We made no inquiries about India or about the families people had left behind. When our ways of thinking had changed, and we wished to know, it was too late. I know nothing of the people on my father’s side; I know only that some of them came from Nepal. Two years ago a kind Nepalese who liked my name sent me a copy of some pages from an 1872 gazetteer-like British work about India, Hindu Castes and Tribes as Represented in Benares; the pages listed – among a multitude of names -those groups of Nepalese in the holy city of Banaras who carried the name Naipal. That is all that I have.

  37. Elitist, you should take a trip to Guyana someday…I’ll make sure to let em know you’re coming, you’ll have alotta fun down there! In fact, you should just make it over here to DC sometime where I and some of my Guyanese friends live…I’d love to meet you someday and show you and any other @$$hole on this site how low-class us Guyanese folk can be…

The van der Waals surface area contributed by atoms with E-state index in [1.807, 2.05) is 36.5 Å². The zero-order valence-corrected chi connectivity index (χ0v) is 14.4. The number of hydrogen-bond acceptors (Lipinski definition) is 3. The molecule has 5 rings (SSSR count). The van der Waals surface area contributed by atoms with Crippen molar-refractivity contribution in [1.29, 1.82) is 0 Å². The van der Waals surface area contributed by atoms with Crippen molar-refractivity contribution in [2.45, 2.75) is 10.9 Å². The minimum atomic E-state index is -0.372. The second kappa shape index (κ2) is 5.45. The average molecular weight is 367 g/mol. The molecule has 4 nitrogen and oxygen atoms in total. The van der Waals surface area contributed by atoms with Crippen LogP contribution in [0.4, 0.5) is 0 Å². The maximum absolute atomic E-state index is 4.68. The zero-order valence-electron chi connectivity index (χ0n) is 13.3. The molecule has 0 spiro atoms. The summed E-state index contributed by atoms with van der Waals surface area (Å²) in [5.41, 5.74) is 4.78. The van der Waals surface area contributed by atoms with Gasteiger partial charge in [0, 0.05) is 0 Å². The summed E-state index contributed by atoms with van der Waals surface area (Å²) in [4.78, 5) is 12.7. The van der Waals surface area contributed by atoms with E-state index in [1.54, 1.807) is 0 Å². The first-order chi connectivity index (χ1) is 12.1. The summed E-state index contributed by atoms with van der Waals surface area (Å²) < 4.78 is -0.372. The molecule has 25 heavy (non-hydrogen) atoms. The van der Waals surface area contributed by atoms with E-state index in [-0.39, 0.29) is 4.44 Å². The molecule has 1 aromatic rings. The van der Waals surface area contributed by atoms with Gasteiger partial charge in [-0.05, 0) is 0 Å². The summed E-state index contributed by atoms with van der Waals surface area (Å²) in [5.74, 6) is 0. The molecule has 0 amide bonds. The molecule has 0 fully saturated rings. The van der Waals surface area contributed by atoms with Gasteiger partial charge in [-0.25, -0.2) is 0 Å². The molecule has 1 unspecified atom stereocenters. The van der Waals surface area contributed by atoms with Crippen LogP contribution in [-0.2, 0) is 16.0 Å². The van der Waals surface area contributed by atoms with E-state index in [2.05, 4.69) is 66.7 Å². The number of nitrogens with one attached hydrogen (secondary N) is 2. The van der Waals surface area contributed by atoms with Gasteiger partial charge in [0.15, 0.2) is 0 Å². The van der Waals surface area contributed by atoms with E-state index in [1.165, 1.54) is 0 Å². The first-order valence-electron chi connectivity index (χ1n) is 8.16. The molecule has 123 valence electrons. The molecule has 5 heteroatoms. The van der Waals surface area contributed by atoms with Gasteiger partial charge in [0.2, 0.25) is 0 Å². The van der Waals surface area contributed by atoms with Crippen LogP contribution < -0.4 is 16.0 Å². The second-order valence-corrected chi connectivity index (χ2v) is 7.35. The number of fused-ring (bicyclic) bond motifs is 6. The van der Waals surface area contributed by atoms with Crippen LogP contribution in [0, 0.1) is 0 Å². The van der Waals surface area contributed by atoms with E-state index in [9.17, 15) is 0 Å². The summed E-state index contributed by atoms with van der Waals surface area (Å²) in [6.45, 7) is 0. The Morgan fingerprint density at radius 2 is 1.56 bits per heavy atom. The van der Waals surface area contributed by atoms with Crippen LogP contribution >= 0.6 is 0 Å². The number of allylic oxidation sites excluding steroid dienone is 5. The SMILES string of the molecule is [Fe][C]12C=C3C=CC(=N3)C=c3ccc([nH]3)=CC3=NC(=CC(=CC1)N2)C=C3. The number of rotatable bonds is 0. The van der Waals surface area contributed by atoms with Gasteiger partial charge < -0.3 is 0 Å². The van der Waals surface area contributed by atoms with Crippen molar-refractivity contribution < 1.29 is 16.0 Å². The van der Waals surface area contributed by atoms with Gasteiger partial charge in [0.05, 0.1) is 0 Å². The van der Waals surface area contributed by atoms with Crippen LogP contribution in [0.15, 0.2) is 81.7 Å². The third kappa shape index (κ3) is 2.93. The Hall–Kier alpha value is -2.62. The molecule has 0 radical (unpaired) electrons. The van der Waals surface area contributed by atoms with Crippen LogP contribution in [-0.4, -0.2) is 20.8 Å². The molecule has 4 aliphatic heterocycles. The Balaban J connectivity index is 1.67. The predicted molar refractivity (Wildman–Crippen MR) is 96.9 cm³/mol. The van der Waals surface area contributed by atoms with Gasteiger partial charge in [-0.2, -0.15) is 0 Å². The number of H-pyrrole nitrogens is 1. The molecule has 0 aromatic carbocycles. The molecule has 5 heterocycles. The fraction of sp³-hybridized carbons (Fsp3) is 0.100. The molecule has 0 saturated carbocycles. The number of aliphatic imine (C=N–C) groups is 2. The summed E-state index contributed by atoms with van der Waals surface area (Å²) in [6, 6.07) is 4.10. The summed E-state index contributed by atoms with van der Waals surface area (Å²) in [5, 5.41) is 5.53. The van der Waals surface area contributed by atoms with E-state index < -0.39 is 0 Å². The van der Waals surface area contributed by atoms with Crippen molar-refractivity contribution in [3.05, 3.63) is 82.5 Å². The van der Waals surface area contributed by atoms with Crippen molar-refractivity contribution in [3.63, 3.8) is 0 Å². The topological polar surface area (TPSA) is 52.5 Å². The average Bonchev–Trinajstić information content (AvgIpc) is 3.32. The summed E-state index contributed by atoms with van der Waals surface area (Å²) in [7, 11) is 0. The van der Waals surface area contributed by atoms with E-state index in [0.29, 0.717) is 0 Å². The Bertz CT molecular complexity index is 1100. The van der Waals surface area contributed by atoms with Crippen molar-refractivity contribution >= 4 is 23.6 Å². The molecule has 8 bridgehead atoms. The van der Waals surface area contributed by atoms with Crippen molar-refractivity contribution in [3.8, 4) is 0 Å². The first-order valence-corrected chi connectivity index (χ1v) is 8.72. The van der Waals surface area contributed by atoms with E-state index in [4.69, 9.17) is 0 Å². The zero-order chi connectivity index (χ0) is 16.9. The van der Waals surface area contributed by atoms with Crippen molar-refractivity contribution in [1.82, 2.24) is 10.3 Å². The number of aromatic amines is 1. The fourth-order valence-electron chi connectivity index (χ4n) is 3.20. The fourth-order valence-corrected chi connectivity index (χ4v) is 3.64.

38. Thanks for this great post, Amardeep. Regarding the descendants of indentured labourers in Malaysia (where I grew up): yes, the pro-Malay economic policy leaves Indians screwed over as a community, but I want to point out that there is also a significant Indian upper/upper-middle class in Malaysia, and there is a lot, really a LOT of Indian money. The difference between the Indian community and the Chinese is, alas, that the Indian money rarely goes back into helping those perceived as, well, “low-class” (see above for full exposure to this pernicious way of thinking). I’m not sure exactly what you meant by “social capital,” Razib, but it sounds like you might have been hinting at what I’m talking about. The Malays get all the government handouts, yes. The Chinese dominate the private sector and they tend to help their own. But the rich Indians fatten their bank balances and do everything to distance themselves from the “rubber-estate” types, even though both classes are principally Tamil. There is no snobbery like the snobbery I witnessed growing up (and I’m not speaking out of resentment of the effects of said snobbery on my own life, which were and are close to nil because I, like almost any other Malaysian Indian you will run into abroad, come from a background of relative privilege). For a concrete example: look at each community’s vernacular schools. Private Chinese-medium schools are flourishing, equipped with the best facilities in the country. Tamil-medium schools are in such dire straits that even those committed to preserving the culture — and yes, as a rule, the Tamil community in Malaysia has held on to its culture quite successfully — rarely send their kids there.